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Before you read too much into early-season stats, take another look at Joe's warning about small sample size, which originally ran as a "Prospectus Today" column on April 13, 2009.
Just a quick note… if you happen to run into spring, let her know that New York misses her and is very sorry for what it did, and is waiting patiently for her to come back.
I had a testy radio interview on Friday, and it's been gnawing at me all weekend. We were talking about various first-week story lines, and I kept coming back to my standard refrain: It's one week of baseball, and it doesn't tell us much, if anything. You make worse decisions by overreacting to four games than you do by minimizing them. The hosts pressed a bit, and expressed some frustration that I wouldn't move off of that point. While I'm sure it made for good radio, the segment left a bad taste in my mouth.
I know that my position isn't the most entertaining one in the world. I've been trying to find things to write about in April and May for most of a decade, so if anyone is aware of the challenges presented by that position, it's me. It would be very easy to fall into the trap and do a column today about how Cliff Lee is struggling to repeat last year's performance, killing the Indians' chance at the AL Central, and then do one tomorrow about how the Cardinals are a lot better than we thought, and then make Wednesday all about the Padres and their statement in the NL West.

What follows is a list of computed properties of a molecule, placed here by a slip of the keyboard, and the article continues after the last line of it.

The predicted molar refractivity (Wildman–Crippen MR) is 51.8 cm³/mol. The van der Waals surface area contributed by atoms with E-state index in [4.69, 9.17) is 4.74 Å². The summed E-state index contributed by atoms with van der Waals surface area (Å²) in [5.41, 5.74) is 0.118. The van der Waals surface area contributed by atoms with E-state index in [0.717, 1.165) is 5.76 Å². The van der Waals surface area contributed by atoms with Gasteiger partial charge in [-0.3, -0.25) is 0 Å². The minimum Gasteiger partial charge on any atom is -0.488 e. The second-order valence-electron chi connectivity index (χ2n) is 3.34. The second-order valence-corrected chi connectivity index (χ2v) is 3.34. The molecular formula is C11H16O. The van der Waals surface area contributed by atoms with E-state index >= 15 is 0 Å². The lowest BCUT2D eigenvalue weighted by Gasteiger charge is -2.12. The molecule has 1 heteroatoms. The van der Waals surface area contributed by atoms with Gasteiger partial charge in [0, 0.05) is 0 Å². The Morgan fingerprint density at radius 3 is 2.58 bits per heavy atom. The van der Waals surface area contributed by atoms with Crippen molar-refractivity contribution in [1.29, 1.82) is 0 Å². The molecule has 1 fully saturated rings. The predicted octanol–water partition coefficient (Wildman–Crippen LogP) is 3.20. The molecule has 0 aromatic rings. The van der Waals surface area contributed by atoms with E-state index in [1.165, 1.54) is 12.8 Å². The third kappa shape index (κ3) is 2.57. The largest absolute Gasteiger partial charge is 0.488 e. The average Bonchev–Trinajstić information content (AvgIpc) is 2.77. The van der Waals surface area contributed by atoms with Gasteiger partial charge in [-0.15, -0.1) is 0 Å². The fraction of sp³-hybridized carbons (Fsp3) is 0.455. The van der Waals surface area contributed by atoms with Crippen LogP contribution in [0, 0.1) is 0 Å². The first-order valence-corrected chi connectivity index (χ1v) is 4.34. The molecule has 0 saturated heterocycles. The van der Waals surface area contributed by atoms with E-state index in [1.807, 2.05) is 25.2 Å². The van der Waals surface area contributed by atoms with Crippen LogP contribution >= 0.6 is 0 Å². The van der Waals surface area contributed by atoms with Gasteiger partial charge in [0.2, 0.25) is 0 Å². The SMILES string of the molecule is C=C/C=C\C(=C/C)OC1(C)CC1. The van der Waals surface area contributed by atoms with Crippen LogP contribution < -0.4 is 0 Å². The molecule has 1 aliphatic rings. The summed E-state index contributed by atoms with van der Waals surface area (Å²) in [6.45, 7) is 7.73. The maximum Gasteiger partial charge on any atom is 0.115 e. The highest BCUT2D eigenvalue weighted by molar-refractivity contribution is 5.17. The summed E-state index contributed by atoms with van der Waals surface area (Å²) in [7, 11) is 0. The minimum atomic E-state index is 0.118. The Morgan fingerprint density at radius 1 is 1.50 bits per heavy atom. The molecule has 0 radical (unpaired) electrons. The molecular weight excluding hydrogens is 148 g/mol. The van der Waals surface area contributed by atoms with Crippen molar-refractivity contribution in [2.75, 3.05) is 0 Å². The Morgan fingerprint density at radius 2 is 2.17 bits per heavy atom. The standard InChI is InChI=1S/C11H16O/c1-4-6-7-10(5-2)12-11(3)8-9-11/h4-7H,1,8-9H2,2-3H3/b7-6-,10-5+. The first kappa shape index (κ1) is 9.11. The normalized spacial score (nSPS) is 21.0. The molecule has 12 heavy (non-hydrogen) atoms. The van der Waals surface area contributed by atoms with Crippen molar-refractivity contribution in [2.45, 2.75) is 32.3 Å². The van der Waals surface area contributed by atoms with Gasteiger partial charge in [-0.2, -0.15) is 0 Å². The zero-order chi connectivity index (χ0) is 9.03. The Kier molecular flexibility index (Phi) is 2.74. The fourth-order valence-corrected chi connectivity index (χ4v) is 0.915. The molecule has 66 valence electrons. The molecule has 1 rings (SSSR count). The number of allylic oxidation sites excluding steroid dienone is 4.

Then on Thursday, I could fashion a noose and give myself sweet, sweet relief from my own idiocy.
Baseball is harder than that. Baseball is about six months, not six days. Two starts mean nothing. Losing five out of six games is meaningless-every team in baseball will do that at some point during the season. It doesn't mean more just because you started that stretch at 0-0. I can go through a full season's worth of 35 PA stretches and find a whole bunch that look like .304/.448/.870. Saying Brandon Inge has a 1300 OPS "for the season" is factually correct, but functionally irrelevant. Getting excited about a "hot start" puts far too much credence in the idea that past performance predicts future results. A guy's career doesn't tell me what his next week will be, and his last week doesn't tell me much about his next 25.